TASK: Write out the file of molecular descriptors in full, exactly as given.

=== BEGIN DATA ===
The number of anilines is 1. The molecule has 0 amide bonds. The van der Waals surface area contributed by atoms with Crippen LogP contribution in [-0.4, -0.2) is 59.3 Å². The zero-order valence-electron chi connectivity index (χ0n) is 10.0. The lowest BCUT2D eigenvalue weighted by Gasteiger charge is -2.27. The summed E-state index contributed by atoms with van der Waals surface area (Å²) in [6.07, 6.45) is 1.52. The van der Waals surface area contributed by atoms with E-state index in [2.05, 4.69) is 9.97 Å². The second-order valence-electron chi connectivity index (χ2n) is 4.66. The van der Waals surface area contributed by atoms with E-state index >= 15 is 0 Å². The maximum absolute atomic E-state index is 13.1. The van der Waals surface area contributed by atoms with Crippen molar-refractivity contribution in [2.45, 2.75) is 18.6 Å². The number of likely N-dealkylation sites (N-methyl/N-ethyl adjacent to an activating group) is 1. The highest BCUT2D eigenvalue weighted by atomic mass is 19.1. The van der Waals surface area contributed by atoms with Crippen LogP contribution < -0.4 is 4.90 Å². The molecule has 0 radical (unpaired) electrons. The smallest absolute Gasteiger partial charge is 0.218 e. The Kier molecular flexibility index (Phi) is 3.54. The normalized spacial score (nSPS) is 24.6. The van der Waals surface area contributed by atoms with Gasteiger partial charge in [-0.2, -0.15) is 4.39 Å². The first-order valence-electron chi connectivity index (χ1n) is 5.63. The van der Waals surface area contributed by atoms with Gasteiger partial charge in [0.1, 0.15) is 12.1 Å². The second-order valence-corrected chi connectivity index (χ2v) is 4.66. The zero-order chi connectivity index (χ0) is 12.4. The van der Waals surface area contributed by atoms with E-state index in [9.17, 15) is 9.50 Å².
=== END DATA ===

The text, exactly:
The number of anilines is 1. The molecule has 0 amide bonds. The van der Waals surface area contributed by atoms with Crippen LogP contribution in [-0.4, -0.2) is 59.3 Å². The zero-order valence-electron chi connectivity index (χ0n) is 10.0. The lowest BCUT2D eigenvalue weighted by Gasteiger charge is -2.27. The summed E-state index contributed by atoms with van der Waals surface area (Å²) in [6.07, 6.45) is 1.52. The van der Waals surface area contributed by atoms with E-state index in [2.05, 4.69) is 9.97 Å². The second-order valence-electron chi connectivity index (χ2n) is 4.66. The van der Waals surface area contributed by atoms with E-state index >= 15 is 0 Å². The maximum absolute atomic E-state index is 13.1. The van der Waals surface area contributed by atoms with Crippen molar-refractivity contribution in [2.45, 2.75) is 18.6 Å². The number of likely N-dealkylation sites (N-methyl/N-ethyl adjacent to an activating group) is 1. The highest BCUT2D eigenvalue weighted by atomic mass is 19.1. The van der Waals surface area contributed by atoms with Crippen LogP contribution < -0.4 is 4.90 Å². The molecule has 0 radical (unpaired) electrons. The smallest absolute Gasteiger partial charge is 0.218 e. The Kier molecular flexibility index (Phi) is 3.54. The normalized spacial score (nSPS) is 24.6. The van der Waals surface area contributed by atoms with Gasteiger partial charge in [-0.2, -0.15) is 4.39 Å². The first-order valence-electron chi connectivity index (χ1n) is 5.63. The van der Waals surface area contributed by atoms with Gasteiger partial charge in [0.1, 0.15) is 12.1 Å². The second-order valence-corrected chi connectivity index (χ2v) is 4.66. The zero-order chi connectivity index (χ0) is 12.4. The van der Waals surface area contributed by atoms with E-state index in [9.17, 15) is 9.50 Å².